The McGraw-Hill content is provided on an "as is" basis. Neither McGraw-Hill nor its licensors make any guarantees or warranties of any kind, either express or implied, including, but not limited to, implied warranties of merchantability or fitness for a particular purpose or use as to any McGraw-Hill content or the information therein or any warranties as to the accuracy, completeness, currentness, or results to be obtained from, accessing or using the McGraw-Hill content, or any material referenced in such content or any information entered into licensee's product by users or other persons and/or any material available on or that can be accessed through the licensee's product (including via any hyperlink or otherwise) or as to non-infringement of third party rights. Any warranties of any kind, whether express or implied, are disclaimed. Any material or data obtained through use of the McGraw-Hill content is at your own discretion and risk and user understands that it will be solely responsible for any resulting damage to its computer system or loss of data.
Neither McGraw-Hill nor its licensors shall be liable to subscriber or to any user or anyone else for any inaccuracy, delay, interruption in service, error or omission, regardless of cause, or for any damages resulting therefrom.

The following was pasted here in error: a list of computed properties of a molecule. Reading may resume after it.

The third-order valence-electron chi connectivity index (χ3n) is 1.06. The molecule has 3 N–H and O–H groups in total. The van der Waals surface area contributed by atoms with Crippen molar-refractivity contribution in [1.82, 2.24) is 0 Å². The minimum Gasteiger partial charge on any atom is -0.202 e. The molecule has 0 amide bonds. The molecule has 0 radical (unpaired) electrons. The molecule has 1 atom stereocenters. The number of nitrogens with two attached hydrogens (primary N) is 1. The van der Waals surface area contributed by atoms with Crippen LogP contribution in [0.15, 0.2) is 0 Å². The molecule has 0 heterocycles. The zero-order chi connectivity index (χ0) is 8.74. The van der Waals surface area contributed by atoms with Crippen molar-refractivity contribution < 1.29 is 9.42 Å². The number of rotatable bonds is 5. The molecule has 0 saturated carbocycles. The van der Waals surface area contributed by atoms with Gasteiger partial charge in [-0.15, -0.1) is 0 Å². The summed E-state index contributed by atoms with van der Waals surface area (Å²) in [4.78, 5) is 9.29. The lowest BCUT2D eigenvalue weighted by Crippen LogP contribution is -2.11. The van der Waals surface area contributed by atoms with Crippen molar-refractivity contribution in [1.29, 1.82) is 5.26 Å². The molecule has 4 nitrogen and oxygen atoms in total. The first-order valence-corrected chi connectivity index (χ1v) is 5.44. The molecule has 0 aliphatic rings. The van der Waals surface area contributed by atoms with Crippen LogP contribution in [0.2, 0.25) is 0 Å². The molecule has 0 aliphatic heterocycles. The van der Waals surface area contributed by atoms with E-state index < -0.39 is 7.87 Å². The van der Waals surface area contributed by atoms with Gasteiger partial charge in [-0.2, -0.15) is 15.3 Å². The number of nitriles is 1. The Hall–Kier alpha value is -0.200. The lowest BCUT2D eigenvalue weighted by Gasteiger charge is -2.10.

In no event will McGraw-Hill or its licensors, be liable for any indirect, special or consequential damages, including but not limited to, lost time, lost money, lost profits or good will, whether in contract, tort, strict liability or otherwise, and whether or not such damages are foreseen or unforeseen with respect to any use of the McGraw-Hill content.
- ...from the 'IFR & navigation' Category
- > IFR Principles and Practice
- > ICAO/FAA-IFR Procedures
- > Using Aeronautical Charts
- > Instrument Flying by the Numbers
- > The Instrument Landing System Explained
- > Airborne Radar
- > Instrument Flying Update
- > IFR - A Structured Approach
- > Flying The Beech Bonanza
- > Aeronautical Chart User's Guide
- Pilot Ratings
- flight instructor
- unmanned systems
- CFI & FBO resources
- Flying Skills
- regulatory - flight
- VFR skills
- IFR & navigation
- professional skills
- communication / English
- sport flying
- aircraft & systems
- operating handbooks
- avionics training
- flight safety
- A&P Training
- A&P text books
- A&P test aides
- A&P training kits
- professional resources
- instructor resources
- EASA Part 66